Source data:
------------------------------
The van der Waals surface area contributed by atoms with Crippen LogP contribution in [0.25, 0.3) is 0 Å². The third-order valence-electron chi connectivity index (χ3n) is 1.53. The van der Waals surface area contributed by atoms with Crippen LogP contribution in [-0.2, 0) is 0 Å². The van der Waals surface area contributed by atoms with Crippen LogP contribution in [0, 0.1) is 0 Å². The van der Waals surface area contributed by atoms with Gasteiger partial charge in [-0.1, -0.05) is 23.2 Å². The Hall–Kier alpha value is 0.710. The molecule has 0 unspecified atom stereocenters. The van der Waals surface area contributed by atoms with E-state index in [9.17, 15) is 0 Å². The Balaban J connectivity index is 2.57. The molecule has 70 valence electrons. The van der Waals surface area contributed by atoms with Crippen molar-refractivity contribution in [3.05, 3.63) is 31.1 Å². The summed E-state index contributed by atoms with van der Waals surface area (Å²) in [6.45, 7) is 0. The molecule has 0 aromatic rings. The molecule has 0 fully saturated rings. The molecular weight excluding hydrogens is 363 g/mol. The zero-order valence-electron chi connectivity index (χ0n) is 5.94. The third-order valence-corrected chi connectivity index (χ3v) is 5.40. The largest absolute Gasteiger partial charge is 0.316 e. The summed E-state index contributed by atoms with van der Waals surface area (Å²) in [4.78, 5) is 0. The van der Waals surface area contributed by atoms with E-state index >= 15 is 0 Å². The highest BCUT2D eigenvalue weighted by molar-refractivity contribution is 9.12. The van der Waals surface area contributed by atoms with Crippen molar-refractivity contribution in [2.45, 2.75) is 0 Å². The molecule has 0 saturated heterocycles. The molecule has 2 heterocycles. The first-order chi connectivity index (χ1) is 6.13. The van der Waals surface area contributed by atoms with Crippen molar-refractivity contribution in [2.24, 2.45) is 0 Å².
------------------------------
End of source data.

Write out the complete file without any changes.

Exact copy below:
The van der Waals surface area contributed by atoms with Crippen LogP contribution in [0.25, 0.3) is 0 Å². The third-order valence-electron chi connectivity index (χ3n) is 1.53. The van der Waals surface area contributed by atoms with Crippen LogP contribution in [-0.2, 0) is 0 Å². The van der Waals surface area contributed by atoms with Crippen LogP contribution in [0, 0.1) is 0 Å². The van der Waals surface area contributed by atoms with Gasteiger partial charge in [-0.1, -0.05) is 23.2 Å². The Hall–Kier alpha value is 0.710. The molecule has 0 unspecified atom stereocenters. The van der Waals surface area contributed by atoms with E-state index in [9.17, 15) is 0 Å². The Balaban J connectivity index is 2.57. The molecule has 70 valence electrons. The van der Waals surface area contributed by atoms with Crippen molar-refractivity contribution in [3.05, 3.63) is 31.1 Å². The summed E-state index contributed by atoms with van der Waals surface area (Å²) in [6.45, 7) is 0. The molecule has 0 aromatic rings. The molecule has 0 fully saturated rings. The molecular weight excluding hydrogens is 363 g/mol. The zero-order valence-electron chi connectivity index (χ0n) is 5.94. The third-order valence-corrected chi connectivity index (χ3v) is 5.40. The largest absolute Gasteiger partial charge is 0.316 e. The summed E-state index contributed by atoms with van der Waals surface area (Å²) in [4.78, 5) is 0. The van der Waals surface area contributed by atoms with E-state index >= 15 is 0 Å². The highest BCUT2D eigenvalue weighted by molar-refractivity contribution is 9.12. The van der Waals surface area contributed by atoms with Crippen molar-refractivity contribution in [2.45, 2.75) is 0 Å². The molecule has 0 saturated heterocycles. The molecule has 2 heterocycles. The first-order chi connectivity index (χ1) is 6.13. The van der Waals surface area contributed by atoms with Crippen molar-refractivity contribution in [2.24, 2.45) is 0 Å².